10. To appreciate the rival contentions put forward by the parties, it is necessary to refer to some of the provisions of the Official Trustees Act and the Administrators-General Act under which the assessee is exercising his powers. Section 7 of the Administrators-General Act, 1963, directs that letters of administration shall be granted to the Administrator-General unless they are granted to the next-of-kin of the deceased. Section 8 says that the Administrator-General is entitled to letters of administration in preference to creditors, certain legatees or friends. Section 9 enables the Administrator-General to apply for administration of the estates, when the obtaining of probate of a will or letters of administration to the estate of the deceased is not obligatory. Section 24 contemplates the Administrator-General assuming the role of official trustee after the discharge of all the liabilities of an estate administered by him in relation to any of the assets then remaining in his hands. Section 7 of the Official Trustees Act, 1913, refers to the powers, duties and privileges of the official trustee which he has to exercise subject to the control and supervision of the court. Sub-section (6) of Section 7 of the Official Trustees Act prohibits the official trustee from administering the estate of a deceased person unless he is expressly appointed sole executor and sole trustee, under the will of such person. Section 9 provides that when an official trustee has been appointed trustee under any will the executor of the will of the testator or the administrator of his estate shall, after obtaining probate or letters of administration, notify the same to the official trustee and if such official trustee consents to accept the trust, the properties shall vest in the official trustee and shall be held by him upon trust expressed in the will. Before the enactment of Section 7(6) enabling the official trustee to function as executor in a certain contingency, the position obtaining under the Official Trustees Act, 1864, was that the official trustee is not entitled by virtue of his office and in his character as official trustee to obtain a grant of probate. (Vide decision of the Calcutta High Court in Grey v. Charusila Dasi ILR  Cal 53.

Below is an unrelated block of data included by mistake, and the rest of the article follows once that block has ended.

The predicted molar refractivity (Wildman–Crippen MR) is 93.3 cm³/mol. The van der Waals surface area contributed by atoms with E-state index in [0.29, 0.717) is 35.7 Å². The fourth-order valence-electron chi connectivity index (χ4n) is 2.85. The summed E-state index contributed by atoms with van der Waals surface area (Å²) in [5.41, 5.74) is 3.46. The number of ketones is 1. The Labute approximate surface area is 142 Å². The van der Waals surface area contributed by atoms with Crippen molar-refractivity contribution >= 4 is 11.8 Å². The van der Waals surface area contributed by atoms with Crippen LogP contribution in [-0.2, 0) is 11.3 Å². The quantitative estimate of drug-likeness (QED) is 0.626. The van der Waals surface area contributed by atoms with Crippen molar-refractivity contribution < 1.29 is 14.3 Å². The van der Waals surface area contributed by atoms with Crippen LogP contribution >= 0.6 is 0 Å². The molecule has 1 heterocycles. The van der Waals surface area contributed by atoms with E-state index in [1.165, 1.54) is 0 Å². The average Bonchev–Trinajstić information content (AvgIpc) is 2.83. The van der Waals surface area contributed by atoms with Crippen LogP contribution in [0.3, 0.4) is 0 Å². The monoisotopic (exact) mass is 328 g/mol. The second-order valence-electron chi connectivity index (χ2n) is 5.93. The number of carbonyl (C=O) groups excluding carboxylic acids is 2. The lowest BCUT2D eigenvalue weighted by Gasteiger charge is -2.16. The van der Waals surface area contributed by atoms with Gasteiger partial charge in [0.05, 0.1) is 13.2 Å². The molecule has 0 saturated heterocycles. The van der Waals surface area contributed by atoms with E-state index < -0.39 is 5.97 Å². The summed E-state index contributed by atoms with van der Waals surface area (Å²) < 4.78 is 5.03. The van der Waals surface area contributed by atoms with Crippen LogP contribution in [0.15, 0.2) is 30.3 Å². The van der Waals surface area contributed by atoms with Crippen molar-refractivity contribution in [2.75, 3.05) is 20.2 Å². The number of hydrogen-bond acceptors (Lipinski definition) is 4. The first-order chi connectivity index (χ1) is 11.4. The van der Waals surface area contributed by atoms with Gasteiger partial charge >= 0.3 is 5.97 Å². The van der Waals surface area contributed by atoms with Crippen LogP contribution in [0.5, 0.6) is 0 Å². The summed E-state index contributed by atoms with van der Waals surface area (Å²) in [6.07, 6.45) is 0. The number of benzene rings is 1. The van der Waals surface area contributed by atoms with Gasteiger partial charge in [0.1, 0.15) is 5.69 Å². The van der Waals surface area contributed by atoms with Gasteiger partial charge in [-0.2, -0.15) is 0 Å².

11. In this case, admittedly, the testator had specifically appointed the official trustee as sole executor and sole trustee of the properties left by him. Therefore, the official trustee has been authorised to act both as an executor as well as a trustee. By operation of Section 9, as soon as the executor obtains the probate, the property shall vest in the official trustee as he has been constituted a trustee under the will. As the official trustee has been constituted both as sole executor and as sole trustee, the properties initially vest in him as executor and as soon as he obtains the probate of the will, they shall vest in him as a trustee. This position results from the combined operation of Sections 7(6) and 9 of the Official Trustees Act. In this case, admittedly, probate has been obtained by the official trustee on May 3, 1961, and, therefore, during the assessment years in question the official trustee should be taken to have given up his role as an executor and had assumed the role of a trustee.